Prime Minister Narendra Modi has launched a scheme inviting citizens to design public spaces in smart cities.

The ‘Make Your City Smart’ challenge will be hosted by the country’s national crowdsourcing platform. GovInsider spoke with Gaurav Dwivedi, CEO of MyGov, to find out more.

Residents can submit their designs for how a public park, street junction or road in their city should be redeveloped. There are 20 cities participating and each has picked a specific location that it wants to improve. “The contest is directed at a very particular area which the city has identified for redevelopment,” Dwivedi says.

Ideas can be submitted by anyone – residents, students or experts like town planners and architects, he says. The designs will be shortlisted by a panel formed by each city, and the best judged one will be implemented by the city.

Public participation has been a key pillar of India’s 100 Smart Cities mission from the start. Cities have been told that their plans must have “a fair amount of citizen participation”, he said. The MyGov platform has received over 2.5 million suggestions from citizens across cities so far.

“If citizens are involved right from the beginning in the process of formulating the plans, then there is a greater buy-in”, he says. Cities’ plans would also better reflect what its residents want.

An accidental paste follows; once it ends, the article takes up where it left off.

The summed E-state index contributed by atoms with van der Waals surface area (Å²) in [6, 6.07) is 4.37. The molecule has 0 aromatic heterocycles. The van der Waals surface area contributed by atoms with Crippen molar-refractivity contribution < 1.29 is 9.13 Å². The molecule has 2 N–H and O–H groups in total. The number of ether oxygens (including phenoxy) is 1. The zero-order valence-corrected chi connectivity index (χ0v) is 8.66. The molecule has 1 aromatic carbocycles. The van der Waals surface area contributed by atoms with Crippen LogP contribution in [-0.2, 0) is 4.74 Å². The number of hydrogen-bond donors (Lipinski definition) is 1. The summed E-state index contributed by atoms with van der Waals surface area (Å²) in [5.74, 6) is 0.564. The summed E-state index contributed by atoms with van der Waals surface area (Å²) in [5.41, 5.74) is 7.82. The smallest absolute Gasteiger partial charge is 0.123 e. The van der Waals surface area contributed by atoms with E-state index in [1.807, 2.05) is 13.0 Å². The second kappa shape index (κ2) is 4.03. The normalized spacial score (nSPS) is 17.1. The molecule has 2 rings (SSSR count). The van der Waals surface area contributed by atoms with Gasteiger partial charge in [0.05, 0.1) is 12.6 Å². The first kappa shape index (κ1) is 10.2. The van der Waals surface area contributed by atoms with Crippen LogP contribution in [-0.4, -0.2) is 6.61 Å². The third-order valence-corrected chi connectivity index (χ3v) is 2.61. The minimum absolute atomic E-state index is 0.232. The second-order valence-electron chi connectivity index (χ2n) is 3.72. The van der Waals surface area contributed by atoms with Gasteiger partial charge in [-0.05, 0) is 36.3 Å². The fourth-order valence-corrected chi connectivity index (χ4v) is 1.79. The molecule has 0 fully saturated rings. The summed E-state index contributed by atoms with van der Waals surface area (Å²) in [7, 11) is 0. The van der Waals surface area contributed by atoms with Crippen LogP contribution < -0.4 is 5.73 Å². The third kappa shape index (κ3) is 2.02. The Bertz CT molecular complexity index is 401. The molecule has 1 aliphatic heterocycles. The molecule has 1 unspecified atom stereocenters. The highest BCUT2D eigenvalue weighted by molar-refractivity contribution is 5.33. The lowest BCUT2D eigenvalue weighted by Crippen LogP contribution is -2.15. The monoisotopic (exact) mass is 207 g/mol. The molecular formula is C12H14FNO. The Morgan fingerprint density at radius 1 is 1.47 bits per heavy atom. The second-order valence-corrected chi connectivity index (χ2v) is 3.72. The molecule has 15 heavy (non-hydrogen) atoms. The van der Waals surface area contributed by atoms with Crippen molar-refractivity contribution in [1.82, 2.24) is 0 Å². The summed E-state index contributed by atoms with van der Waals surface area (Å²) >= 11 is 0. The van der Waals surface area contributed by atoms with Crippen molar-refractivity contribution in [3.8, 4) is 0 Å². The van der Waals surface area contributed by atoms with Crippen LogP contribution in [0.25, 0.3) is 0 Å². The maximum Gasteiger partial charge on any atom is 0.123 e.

Platform for smart city officials

Modi on Saturday launched a second MyGov scheme on smart cities. SmartNet is a platform for officials get more technical and in-depth ideas from other city officials and experts in urban development, Dwivedi says. “The experts would be able to provide specific solutions to issues that the city administrations face while implementing their plans.”

At the same time, SmartNet is meant to help officials learn lesson from what other cities have already done. “Every city when it tries to implement something, it doesn’t really need to reinvent the wheel,” he says.

Cities won’t look very smart if its residents are unhappy. India is making sure that citizens buy into its ambitious plans for 100 smart cities.

Image by McKay Savage, licensed under CC BY 2.0